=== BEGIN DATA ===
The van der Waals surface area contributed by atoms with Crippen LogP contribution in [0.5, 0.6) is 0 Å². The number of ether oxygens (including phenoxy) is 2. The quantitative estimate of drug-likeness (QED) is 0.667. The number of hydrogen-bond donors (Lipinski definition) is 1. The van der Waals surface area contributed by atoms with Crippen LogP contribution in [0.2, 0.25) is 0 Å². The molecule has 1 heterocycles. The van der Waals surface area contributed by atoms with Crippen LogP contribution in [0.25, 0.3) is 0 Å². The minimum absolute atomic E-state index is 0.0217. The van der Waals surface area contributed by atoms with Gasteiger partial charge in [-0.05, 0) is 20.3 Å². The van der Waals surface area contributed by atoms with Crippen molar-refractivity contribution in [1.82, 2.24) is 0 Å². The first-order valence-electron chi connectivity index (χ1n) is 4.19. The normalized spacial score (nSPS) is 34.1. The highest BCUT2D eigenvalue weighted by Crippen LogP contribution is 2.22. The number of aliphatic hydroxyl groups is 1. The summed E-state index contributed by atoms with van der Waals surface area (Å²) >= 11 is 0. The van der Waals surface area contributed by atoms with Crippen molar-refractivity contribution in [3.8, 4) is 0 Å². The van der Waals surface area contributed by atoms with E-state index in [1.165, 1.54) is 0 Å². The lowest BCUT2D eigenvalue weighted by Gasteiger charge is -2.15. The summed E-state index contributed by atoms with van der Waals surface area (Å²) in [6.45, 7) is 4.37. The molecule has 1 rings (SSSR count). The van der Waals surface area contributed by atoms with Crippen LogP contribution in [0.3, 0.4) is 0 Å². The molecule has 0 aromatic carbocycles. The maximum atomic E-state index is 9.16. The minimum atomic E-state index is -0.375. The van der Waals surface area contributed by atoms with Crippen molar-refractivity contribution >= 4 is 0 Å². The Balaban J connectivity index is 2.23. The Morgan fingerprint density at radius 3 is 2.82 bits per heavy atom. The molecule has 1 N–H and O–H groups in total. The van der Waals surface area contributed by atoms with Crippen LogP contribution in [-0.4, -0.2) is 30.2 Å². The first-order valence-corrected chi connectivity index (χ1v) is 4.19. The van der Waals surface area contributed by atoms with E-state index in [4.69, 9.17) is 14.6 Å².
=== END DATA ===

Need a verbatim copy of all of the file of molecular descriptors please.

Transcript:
The van der Waals surface area contributed by atoms with Crippen LogP contribution in [0.5, 0.6) is 0 Å². The number of ether oxygens (including phenoxy) is 2. The quantitative estimate of drug-likeness (QED) is 0.667. The number of hydrogen-bond donors (Lipinski definition) is 1. The van der Waals surface area contributed by atoms with Crippen LogP contribution in [0.2, 0.25) is 0 Å². The molecule has 1 heterocycles. The van der Waals surface area contributed by atoms with Crippen LogP contribution in [0.25, 0.3) is 0 Å². The minimum absolute atomic E-state index is 0.0217. The van der Waals surface area contributed by atoms with Gasteiger partial charge in [-0.05, 0) is 20.3 Å². The van der Waals surface area contributed by atoms with Crippen molar-refractivity contribution in [1.82, 2.24) is 0 Å². The first-order valence-electron chi connectivity index (χ1n) is 4.19. The normalized spacial score (nSPS) is 34.1. The highest BCUT2D eigenvalue weighted by Crippen LogP contribution is 2.22. The number of aliphatic hydroxyl groups is 1. The summed E-state index contributed by atoms with van der Waals surface area (Å²) >= 11 is 0. The van der Waals surface area contributed by atoms with Crippen molar-refractivity contribution in [3.8, 4) is 0 Å². The van der Waals surface area contributed by atoms with E-state index in [1.165, 1.54) is 0 Å². The lowest BCUT2D eigenvalue weighted by Gasteiger charge is -2.15. The summed E-state index contributed by atoms with van der Waals surface area (Å²) in [6.45, 7) is 4.37. The molecule has 1 rings (SSSR count). The van der Waals surface area contributed by atoms with Crippen LogP contribution in [0.3, 0.4) is 0 Å². The molecule has 0 aromatic carbocycles. The maximum atomic E-state index is 9.16. The minimum atomic E-state index is -0.375. The van der Waals surface area contributed by atoms with Crippen molar-refractivity contribution >= 4 is 0 Å². The Balaban J connectivity index is 2.23. The Morgan fingerprint density at radius 3 is 2.82 bits per heavy atom. The molecule has 1 N–H and O–H groups in total. The van der Waals surface area contributed by atoms with Crippen LogP contribution in [-0.4, -0.2) is 30.2 Å². The first-order valence-corrected chi connectivity index (χ1v) is 4.19. The van der Waals surface area contributed by atoms with E-state index in [4.69, 9.17) is 14.6 Å².